Erica Bauermeister discovered what she wanted to write in college, when she read Tillie Olsen's I Stand Here Ironing: novels that took the "unimportant" things in life and turned them into art. She also realized she wasn't mature enough to write them yet. Her first novel, The School of Essential Ingredients, was published two months before her 50th birthday, which she thinks was plenty long to wait. Since then, she has written two more novels, Joy for Beginners and The Lost Art of Mixing, a sequel to her first novel (Putnam, January 24, 2013).

On your nightstand now:

My husband and I built an alcove for the head of our bed with bookshelves running up the sides, so I sleep surrounded by words. Right now on the closest shelf I have Diane Ackerman's A Natural History of the Senses, Michael Perry's Population: 485 and Alice Hoffman's Blackbird House.

Favorite book when you were a child:

The Country Bunny and the Little Gold Shoes by Dubose Heyward. Deliciously subversive material to give to a young girl. The only thing better was that my mother, herself a parent of many children, read it to me.

Your top five authors:

I'd go for five most influential--E.M. Forster, Toni Morrison, Diane Ackerman, Joanne Harris, Donald Hall. Okay, and Jane Austen, but I think that's a given.

Book you've faked reading:

Well, I've faked liking a few--Henry James was an altar I could never worship at, but I pretended a polite interest. He got his revenge, though; when we received our first copy of 500 Great Books by Women, my co-authors and I opened the cover and found the printer had put it on The Golden Bowl by mistake.

Book you're an evangelist for:

The Art of Hearing Heartbeats by Jan-Philipp Sendker. A fairy tale-like story, translated exquisitely into English. I was browsing in a little bookstore in Winthrop, Wash., and I swear it leapt into my hands.

Book you've bought for the cover:

This might sound completely self-serving, but my favorite cover is the Italian version of The School of Essential Ingredients. A dark, almost black background with a gorgeous pair of hands poised over a bowl. I learned later they were my editor's hands--which says something about the beauty of Italian women.

Book that changed your life:

I remember when Toni Morrison's Beloved was published. It was a stunning lesson in how style can embody message--and in how even established authors can grow and change.  

Favorite line from a book:

"We came on the wind of the carnival." --from Chocolat by Joanne Harris. Anything can happen when you start a book like that.

Book you most want to read again for the first time:

I recently read Aimee Bender's The Particular Sadness of Lemon Cake on a long airplane ride. The combination of quirkiness and compassion was so perfectly balanced. I remember wishing someone could wipe my memory and simply allow me to start the story over again.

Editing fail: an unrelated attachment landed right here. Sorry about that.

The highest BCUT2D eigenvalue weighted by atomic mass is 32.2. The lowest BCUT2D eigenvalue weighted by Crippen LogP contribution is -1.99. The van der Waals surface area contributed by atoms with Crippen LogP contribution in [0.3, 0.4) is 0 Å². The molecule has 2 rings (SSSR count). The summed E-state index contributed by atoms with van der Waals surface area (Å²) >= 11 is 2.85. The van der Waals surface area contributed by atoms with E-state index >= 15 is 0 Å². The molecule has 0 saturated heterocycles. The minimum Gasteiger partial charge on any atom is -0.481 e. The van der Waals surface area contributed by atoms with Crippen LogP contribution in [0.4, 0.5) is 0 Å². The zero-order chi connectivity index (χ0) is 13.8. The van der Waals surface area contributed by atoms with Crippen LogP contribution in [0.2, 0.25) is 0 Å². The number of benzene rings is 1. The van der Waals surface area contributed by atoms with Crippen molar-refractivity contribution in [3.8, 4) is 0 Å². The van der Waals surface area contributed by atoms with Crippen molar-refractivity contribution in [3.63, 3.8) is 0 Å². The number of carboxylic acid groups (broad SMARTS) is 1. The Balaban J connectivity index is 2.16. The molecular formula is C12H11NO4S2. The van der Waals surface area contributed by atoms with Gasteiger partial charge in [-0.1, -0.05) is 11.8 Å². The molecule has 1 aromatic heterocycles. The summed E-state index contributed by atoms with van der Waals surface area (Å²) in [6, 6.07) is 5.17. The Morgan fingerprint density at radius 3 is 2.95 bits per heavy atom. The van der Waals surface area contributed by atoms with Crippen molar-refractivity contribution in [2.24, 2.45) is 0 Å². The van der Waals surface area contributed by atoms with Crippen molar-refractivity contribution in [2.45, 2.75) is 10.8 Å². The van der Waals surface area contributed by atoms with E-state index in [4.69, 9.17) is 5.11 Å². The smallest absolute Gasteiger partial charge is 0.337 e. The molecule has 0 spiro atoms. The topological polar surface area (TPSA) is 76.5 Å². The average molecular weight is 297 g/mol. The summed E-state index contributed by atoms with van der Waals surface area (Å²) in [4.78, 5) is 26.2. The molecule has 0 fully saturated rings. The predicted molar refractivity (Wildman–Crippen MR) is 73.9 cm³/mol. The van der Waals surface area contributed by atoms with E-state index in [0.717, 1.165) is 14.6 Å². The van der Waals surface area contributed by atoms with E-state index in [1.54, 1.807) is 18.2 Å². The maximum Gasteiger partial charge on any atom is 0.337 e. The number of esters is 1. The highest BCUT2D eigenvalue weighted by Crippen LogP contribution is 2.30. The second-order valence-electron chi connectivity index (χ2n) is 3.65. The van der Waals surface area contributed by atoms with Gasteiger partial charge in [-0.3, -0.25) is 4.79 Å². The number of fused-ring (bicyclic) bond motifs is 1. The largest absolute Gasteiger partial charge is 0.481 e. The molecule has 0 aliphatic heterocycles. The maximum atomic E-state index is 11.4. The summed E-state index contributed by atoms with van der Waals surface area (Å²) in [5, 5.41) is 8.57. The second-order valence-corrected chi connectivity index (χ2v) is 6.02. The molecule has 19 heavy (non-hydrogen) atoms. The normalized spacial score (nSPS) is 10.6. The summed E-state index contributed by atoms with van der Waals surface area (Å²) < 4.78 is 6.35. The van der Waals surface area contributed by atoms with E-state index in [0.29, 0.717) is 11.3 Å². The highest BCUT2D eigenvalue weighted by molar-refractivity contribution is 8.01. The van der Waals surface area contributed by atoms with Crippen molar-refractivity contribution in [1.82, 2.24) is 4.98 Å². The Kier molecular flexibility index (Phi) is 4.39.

What's with all the food in your writing?

My goal is to make readers slow down and pay attention to the subliminal things that are shaping their lives. There were so many I could choose--music, color, architecture, smells--but when you can write about the scent of truffles or the slow braising of endive, why resist?

Book Review

YA Review: Scarlet, The Lunar Chronicles, #2

Scarlet, The Lunar Chronicles, #2 by Marissa Meyer (Feiwel & Friends, $17.99 hardcover, 464p., ages 12-up, 9780312642969, February 5, 2013)

Marissa Meyer takes up the second installment of her four-part tale, begun with  Cinder, with 18-year-old Scarlet's discovery that the police have closed the case on her missing grandmother. The author continues to move at lightning pace, and weaves Cinder's story into this Little Red Riding Hood retelling smoothly, with no need of backtracking.

Scarlet and her grandmother grow "the best tomatoes in France," according to their best client, Gilles, owner of the Rieux Tavern. And Scarlet knows her grandmother would never leave without a note, and certainly not without her I.D. chip, which Scarlet had found bloodied and wrapped in cheesecloth on the kitchen counter. As Scarlet makes her deliveries, Meyer connects the tale with Cinder's story: footage of Cinder at the ball, the culminating event of the New Beijing festival in the first book, plays on the netscreen at Rieux Tavern. Cinder's tumble down the stairs prompts comments that she's a Lunar who brainwashed the new emperor. Scarlet takes issue with the raunchier remarks, and a fight breaks out. A stranger to town, a streetfighter known only as "Wolf," comes to Scarlet's aid.

Meyer once again reimagines a classic fairy tale and delves into its darker implications. Themes of feminism, keeping one's autonomy in a relationship, coping with betrayal and good old-fashioned storytelling come together in another tour de force. The half-man, half-beast army that Queen Levana was assembling in the previous book comes to the fore here, as newly anointed Emperor Kai starts to believe he must sacrifice himself for the good of his people. Meanwhile, both Cinder and Scarlet begin a quest to uncover and accept newfound facts about themselves and their families, even as their searches bring them together. Meyer keeps the suspense high about whom Scarlet can trust. Chief among them is Wolf: "I lied to you about a lot of things," he says, "but I meant every apology."

Like Cinder, Scarlet's deep convictions keep her on the right path, despite some missteps. Meyer creates another memorable heroine, and fans will be chomping at the bit for the third book, Cress, modeled on Rapunzel. --Jennifer M. Brown

Shelf Talker: Marissa Meyer follows up Cinder, her highly imaginative retelling of Cinderella, with an equally captivating twist on Little Red Riding Hood.